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An outrigger from Makaha Outrigger Canoe Hui. (photo: Christine K. Le)

On a cloudy Sunday morning, I joined the San Pedro-based outrigger group — Makaha Outrigger Canoe Hui — for practice. While I own my kayak and have been dragon boating several times, I have never been on an outrigger. Nevertheless, outriggers have been part of Hawaiian tradition for centuries. An outrigger boat is a thin canoe with a lateral support float called an outrigger fastened to one or both sides of the boat.

Another newbie and I received a brief lesson on the land about staying in unison as we paddled and the possibility of a huli (capsizing). A huli does not happen that often, according to members of the team. I know because I asked. We also learned the commands coming from the person in seat one (at the top of the canoe), including “hut, hut, ho,” the command to paddle on the opposite side.

Makaha Outrigger Canoe Hui. (photo: Christine K. Le)

We launched two outriggers from the Cabrillo Beach Youth Waterfront Sports Center. Getting into the thin canoe was easier than I imagined. I only got my feet wet as I walked through thick eelgrass in the water. No sandals are allowed on the boat, so I was barefoot. The coach had an aloha vibe, and I was happy I was on the outrigger with her sitting behind me. I am sure that was no accident, as I was the least experienced person there. As we glided over the calm waters towards the marina, her soothing voice coached me on breath and form. 

Terry Liegey, a team member, says she likes the outrigger because it gets her in nature, and she enjoys seeing the dolphins and stingrays. “It is so peaceful and like being close to God. It is gorgeous and very therapeutic,” she shares.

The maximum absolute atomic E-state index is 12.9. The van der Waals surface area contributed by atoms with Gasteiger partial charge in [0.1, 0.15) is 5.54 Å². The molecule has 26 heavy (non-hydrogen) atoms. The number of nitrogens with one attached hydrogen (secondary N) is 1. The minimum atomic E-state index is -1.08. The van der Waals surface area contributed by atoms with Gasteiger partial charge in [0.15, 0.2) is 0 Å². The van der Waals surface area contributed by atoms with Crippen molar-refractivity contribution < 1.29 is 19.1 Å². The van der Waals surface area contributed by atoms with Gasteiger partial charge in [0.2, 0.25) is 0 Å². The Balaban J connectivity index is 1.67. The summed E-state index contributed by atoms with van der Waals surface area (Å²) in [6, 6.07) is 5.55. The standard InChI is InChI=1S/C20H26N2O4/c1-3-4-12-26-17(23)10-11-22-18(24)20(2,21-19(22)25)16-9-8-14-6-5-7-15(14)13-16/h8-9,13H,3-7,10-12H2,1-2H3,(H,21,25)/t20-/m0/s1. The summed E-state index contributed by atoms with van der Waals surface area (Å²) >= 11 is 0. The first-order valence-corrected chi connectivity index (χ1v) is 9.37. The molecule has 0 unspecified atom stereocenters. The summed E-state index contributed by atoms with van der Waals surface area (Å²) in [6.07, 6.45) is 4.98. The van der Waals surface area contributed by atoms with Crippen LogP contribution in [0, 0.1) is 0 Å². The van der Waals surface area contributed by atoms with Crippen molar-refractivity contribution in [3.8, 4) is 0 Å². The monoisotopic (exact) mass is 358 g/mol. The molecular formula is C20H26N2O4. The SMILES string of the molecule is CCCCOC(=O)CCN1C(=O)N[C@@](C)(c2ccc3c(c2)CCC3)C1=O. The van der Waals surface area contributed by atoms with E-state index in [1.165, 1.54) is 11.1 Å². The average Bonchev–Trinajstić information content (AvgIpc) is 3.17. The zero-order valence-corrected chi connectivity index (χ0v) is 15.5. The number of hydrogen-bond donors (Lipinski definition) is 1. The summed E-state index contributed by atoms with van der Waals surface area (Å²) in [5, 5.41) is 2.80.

Makaha Outrigger Canoe Hui, a nonprofit agency, was formed in 2018. Practices are held every Thursday at 6 p.m. and Sundays at 8 a.m. Interested paddlers can attend two practices at no cost to see if they would like to join the team, which competes up and down the coast. Being a member of the San Pedro outrigger team is part of a bigger community connected to other outrigger groups up and down the coast through competitions.

“I got involved because I love Hawaii and the feeling of being out on the water,” states Christine K. Le, a member of the San Pedro outrigger group. “I live in Torrance and wanted an excuse to come to San Pedro. I fell in love with San Pedro.”

The boat lifts as paddlers work together to propel the boat through the water. The sound of the boat gliding through the water by the force of everybody working together is magical. The practice lasted two hours, my arms got a good workout, and I met some friendly people. It was a quiet morning on the water, and although not crowded, we passed people on paddleboards, kayaks, and boats enjoying the San Pedro ocean on a Sunday morning. 

The racing season is March to October, but you do not have to race to be part of the team. Typically, participants don’t race until their second year with the team. If you decide to join the team, the cost is $100 for the season, with practices on Thursdays at 6 p.m. and Sundays at 8 a.m. There is flexibility with the practices if you can’t make all of them. There will be a children’s team forming if there is interest from the community.

To learn more, visit makahaoutriggercanoehui.com, email makahaoutrigger@gmail.com, or visit them on Instagram @makahaoutrigger. spt

photo of san pedro today author Jennifer Marquez

Jennifer Marquez

Jennifer Marquez can be reached at  jennifertmarquez@yahoo.com  and @jenntmqz on Twitter and Instagram.

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